Glenwood City Council takes first look at 2021 budget
At a Glenwood Springs City Council work session on the 2021 budget Thursday afternoon, councilors expressed concern about reserves being drawn down.
City Public Works director Matt Langhorst handled most of the presentation.
During Langhorst’s discussion of the Street Tax Fund, councilor Shelley Kaup asked about dipping further into reserves.
Langhorst replied that if sales tax drops no more than 10% from the 2020 budget, the city will not dip further into reserves.
Councilor Rick Voorhees observed that street tax reserves have been chipped away from $2.1 million at the end of 2019 to a projected $884,000 at the beginning of 2021.
He later said, “We should engage the community in understanding that there’s a real cost to running down reserves.”
Breaking out reserves
Councilors had trouble understanding fund reserve balances when looking at the draft plan.
When Langhorst said that he didn’t want reserves to get lower than $3 million in the water/wastewater fund, councilor Paula Stepp said, “The reserves look like $30 million, not $3 million.”
City chief operating officer Steve Boyd said that the reserves include assets, so there isn’t as much to spend as it seems.
Mayor Jonathan Godes suggested breaking the reserves into restricted, unrestricted and cash to make it easier to understand.
Red Mountain South
Langhorst referred to road and waterline work at Red Mountain South as a “significant” project. With a $750,000 contribution from the Street Tax Fund and $1 million from Water, Sewer and Sanitation, the project totals $1.75 million.
Mayor Jonathon Godes questioned prioritizing Red Mountain work over Blake Avenue work related to the Bell Rippy development near Walmart.
“Red Mountain has been planned for a long time. Bell Rippy is the straw that stirs the drink. Did you give any thought to delaying Red Mountain further and focusing on Bell Rippy?” he asked.
Langhorst said that the 2022 budget will have more Bell Rippy work.
“We’re in conversation with the Bell Rippy developers about what they’re going to do,” he said.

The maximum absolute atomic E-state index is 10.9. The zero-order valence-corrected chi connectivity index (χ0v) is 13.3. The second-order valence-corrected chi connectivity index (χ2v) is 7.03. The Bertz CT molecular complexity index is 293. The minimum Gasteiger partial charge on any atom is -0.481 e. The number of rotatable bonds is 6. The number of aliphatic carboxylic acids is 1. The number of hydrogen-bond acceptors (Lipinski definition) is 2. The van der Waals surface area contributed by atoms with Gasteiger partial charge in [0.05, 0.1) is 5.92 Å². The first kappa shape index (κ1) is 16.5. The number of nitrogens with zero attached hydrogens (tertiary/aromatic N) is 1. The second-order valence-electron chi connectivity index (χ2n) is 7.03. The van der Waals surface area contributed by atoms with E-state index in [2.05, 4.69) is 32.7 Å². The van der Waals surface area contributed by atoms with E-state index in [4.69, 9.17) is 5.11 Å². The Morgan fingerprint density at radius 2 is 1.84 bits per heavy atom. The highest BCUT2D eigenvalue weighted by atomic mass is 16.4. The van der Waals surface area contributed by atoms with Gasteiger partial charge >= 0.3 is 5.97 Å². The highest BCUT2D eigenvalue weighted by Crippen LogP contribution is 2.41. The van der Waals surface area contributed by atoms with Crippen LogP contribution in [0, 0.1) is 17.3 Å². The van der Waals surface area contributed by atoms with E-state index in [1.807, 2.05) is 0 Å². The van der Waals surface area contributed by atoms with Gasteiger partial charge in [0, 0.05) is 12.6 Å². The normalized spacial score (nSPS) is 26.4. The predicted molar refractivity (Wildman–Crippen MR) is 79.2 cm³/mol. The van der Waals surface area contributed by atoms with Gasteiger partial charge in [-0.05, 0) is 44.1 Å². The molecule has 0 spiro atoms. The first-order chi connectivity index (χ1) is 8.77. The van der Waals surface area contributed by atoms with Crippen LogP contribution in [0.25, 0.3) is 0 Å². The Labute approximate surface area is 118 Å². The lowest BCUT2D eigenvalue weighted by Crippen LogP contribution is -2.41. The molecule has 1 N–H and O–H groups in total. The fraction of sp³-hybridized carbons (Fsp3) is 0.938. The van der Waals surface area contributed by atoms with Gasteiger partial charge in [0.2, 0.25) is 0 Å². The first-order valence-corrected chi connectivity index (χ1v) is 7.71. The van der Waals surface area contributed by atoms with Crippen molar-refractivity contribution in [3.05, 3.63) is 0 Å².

Trouble paying bills
Kaup asked Boyd how the city is handling people who are having trouble paying their bills due to COVID and if there are a lot of them.
“We’re not shutting anybody off. If someone calls us we always work with them. We haven’t seen too many,” Boyd said.
Councilor Charlie Willman said that 2021 revenues could be higher than projected.
“We’re in a rate study for water rates. That could change revenues for 2021,” he said.
“We’ll be bringing [the study] to you. 2021 will be a hard year for coming out of COVID. The rate study is to find a way to pay for projects without using reserves,” Langhorst said.
Kaup wanted to know where in the budget is planning for the city water supply into the future.
Langhorst said that capital improvement projects are securing the city’s water supply.
“We’re looking at the raw water pump station in Park West,” he said. “There have been discussions about how long the water treatment plan will last as well.”
Voorhees asked Langhorst if the city is staffed up for broadband.
“Right now we’re good. We will have to hire an accounts representative. We’ve had lots of interest. We’re not totally staffed up, but we’re staffed where we need to be now,” Langhorst said.
Boyd said that starting Jan. 1, broadband will be a standalone enterprise fund.
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